Rag Rewind #1 Return to Oz

18 Jul

In the spirit of print revivalism in which The Rag was conceived, this week the writing team will start our first column: Rag Rewind. As the name suggests Rag Rewind takes a second look at some of our favourite film, television and music releases from the past, beginning with my personal favourite Walter Murch’s Return to Oz (1985).Where the first The Wizard of Oz was a technicolour dreamscape that delighted children and adults alike, Return to Oz is a barren gothic wasteland, the stuff nightmares are made of. Set six months after her first trip to Oz, Return to Oz sees Dorothy Gale (a young Fairuza Balk) no longer the doe eyed dreamer she was once cast, instead she appears delusional and her fixation on the fantasy world of Oz has Aunty Em (Piper Laurie) more than a little concerned.

In a last ditch attempt to save the worrisome child, Em seeks help from a renowned psychologist, Dr Worley (Nicol Williamson). This is where things begin to get disturbing. Aunty Em leaves Dorothy in the seemingly capable hands of Dr Worley at his psychiatric institution where he determines the child needs electric shock therapy to rid her of her delusions. The hospital itself is a terrifying, lonely place, complete with it’s very own nurse Ratched in nurse Wilson (Jean Marsh).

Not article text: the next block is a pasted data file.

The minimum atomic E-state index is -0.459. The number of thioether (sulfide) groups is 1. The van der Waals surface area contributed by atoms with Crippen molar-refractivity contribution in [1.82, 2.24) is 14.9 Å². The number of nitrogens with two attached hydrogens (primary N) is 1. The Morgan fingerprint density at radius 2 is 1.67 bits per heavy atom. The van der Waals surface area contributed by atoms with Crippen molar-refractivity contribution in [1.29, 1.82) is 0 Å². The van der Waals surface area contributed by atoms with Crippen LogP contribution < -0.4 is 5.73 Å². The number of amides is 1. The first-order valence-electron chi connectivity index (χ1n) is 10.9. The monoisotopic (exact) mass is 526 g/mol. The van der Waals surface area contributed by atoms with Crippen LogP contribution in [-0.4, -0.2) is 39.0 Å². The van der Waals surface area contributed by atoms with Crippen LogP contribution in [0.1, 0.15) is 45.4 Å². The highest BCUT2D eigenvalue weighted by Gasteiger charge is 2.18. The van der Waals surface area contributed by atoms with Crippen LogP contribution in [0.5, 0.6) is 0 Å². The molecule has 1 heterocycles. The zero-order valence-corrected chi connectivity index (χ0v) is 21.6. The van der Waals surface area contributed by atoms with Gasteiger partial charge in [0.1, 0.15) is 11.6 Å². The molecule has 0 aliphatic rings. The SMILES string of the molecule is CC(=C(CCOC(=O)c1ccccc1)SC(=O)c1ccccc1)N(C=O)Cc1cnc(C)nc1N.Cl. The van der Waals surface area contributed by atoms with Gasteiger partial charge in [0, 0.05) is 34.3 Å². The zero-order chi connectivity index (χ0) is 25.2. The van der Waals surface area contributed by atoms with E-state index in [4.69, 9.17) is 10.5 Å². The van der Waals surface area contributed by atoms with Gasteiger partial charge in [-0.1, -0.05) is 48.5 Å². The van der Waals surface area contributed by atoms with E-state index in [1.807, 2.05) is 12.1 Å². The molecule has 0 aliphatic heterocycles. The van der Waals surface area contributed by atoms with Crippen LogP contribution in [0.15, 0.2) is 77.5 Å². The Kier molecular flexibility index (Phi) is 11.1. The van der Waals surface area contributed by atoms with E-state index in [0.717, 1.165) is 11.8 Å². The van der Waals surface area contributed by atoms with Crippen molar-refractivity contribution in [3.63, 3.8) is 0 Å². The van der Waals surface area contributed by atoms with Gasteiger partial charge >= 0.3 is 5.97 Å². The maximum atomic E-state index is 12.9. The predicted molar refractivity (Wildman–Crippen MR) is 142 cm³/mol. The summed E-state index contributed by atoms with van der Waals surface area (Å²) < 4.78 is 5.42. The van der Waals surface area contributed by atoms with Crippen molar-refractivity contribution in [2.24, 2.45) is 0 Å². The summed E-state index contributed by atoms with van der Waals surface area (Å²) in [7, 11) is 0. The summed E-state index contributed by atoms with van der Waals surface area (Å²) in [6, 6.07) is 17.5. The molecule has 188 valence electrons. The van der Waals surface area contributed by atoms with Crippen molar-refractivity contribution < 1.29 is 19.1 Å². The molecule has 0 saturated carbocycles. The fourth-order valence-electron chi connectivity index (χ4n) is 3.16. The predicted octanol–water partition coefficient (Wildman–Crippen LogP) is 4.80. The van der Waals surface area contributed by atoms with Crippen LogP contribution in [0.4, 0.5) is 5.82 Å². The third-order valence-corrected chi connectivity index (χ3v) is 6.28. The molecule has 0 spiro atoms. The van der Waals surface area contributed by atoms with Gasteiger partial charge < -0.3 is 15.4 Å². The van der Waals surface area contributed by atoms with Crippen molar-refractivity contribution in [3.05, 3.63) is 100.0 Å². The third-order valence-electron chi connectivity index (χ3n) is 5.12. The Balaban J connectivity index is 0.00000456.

A storm knocks out the power just as the first session of est is about to begin and in the confusion that ensues Dorothy is transported quite literally to her happy place, back to the land of Oz. Oz too has turned into a desolate place under the rule of the evil witch Mombi (Marsh) and the Nome King (Nicol). I will spare you some of the more ridiculous details of the film, suffice to say that the king is allergic to eggs and Toto is replaced with a talking chicken, but Return to Oz has enough moments of artfully executed horror which more than make up for this. For me Murch’s vision of Oz is a dark and brilliantly horrific, playing on the more sinister suggestions in Baum’s works. How it was ever released as a children’s film I will never know, but Return to Oz remains one of my favourite films of all time.

Ed.

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